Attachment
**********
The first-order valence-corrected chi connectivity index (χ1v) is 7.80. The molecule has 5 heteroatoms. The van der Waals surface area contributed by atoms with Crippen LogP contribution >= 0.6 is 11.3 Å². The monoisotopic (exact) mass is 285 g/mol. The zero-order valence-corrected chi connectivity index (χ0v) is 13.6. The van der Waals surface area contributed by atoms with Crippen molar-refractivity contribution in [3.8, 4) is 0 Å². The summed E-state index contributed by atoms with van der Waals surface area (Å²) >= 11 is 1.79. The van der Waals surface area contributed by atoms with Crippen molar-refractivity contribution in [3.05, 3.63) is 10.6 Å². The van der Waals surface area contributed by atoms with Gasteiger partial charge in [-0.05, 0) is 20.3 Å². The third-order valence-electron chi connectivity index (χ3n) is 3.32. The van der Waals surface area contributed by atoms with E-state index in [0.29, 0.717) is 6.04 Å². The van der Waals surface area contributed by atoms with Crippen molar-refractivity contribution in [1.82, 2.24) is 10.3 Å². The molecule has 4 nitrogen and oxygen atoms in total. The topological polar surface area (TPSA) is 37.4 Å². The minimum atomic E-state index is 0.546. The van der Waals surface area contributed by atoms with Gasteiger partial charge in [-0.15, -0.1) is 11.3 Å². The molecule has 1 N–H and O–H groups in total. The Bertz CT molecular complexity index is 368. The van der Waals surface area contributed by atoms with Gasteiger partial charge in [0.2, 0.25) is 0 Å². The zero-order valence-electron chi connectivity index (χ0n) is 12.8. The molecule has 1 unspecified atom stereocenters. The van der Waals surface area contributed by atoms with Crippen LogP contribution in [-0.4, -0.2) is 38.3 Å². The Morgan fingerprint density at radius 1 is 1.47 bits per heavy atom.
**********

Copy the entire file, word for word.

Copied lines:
The first-order valence-corrected chi connectivity index (χ1v) is 7.80. The molecule has 5 heteroatoms. The van der Waals surface area contributed by atoms with Crippen LogP contribution >= 0.6 is 11.3 Å². The monoisotopic (exact) mass is 285 g/mol. The zero-order valence-corrected chi connectivity index (χ0v) is 13.6. The van der Waals surface area contributed by atoms with Crippen molar-refractivity contribution in [3.8, 4) is 0 Å². The summed E-state index contributed by atoms with van der Waals surface area (Å²) >= 11 is 1.79. The van der Waals surface area contributed by atoms with Crippen molar-refractivity contribution in [3.05, 3.63) is 10.6 Å². The van der Waals surface area contributed by atoms with Gasteiger partial charge in [-0.05, 0) is 20.3 Å². The third-order valence-electron chi connectivity index (χ3n) is 3.32. The van der Waals surface area contributed by atoms with E-state index in [0.29, 0.717) is 6.04 Å². The van der Waals surface area contributed by atoms with Crippen molar-refractivity contribution in [1.82, 2.24) is 10.3 Å². The molecule has 4 nitrogen and oxygen atoms in total. The topological polar surface area (TPSA) is 37.4 Å². The minimum atomic E-state index is 0.546. The van der Waals surface area contributed by atoms with Gasteiger partial charge in [-0.15, -0.1) is 11.3 Å². The molecule has 1 N–H and O–H groups in total. The Bertz CT molecular complexity index is 368. The van der Waals surface area contributed by atoms with Gasteiger partial charge in [0.2, 0.25) is 0 Å². The zero-order valence-electron chi connectivity index (χ0n) is 12.8. The molecule has 1 unspecified atom stereocenters. The van der Waals surface area contributed by atoms with Crippen LogP contribution in [-0.4, -0.2) is 38.3 Å². The Morgan fingerprint density at radius 1 is 1.47 bits per heavy atom.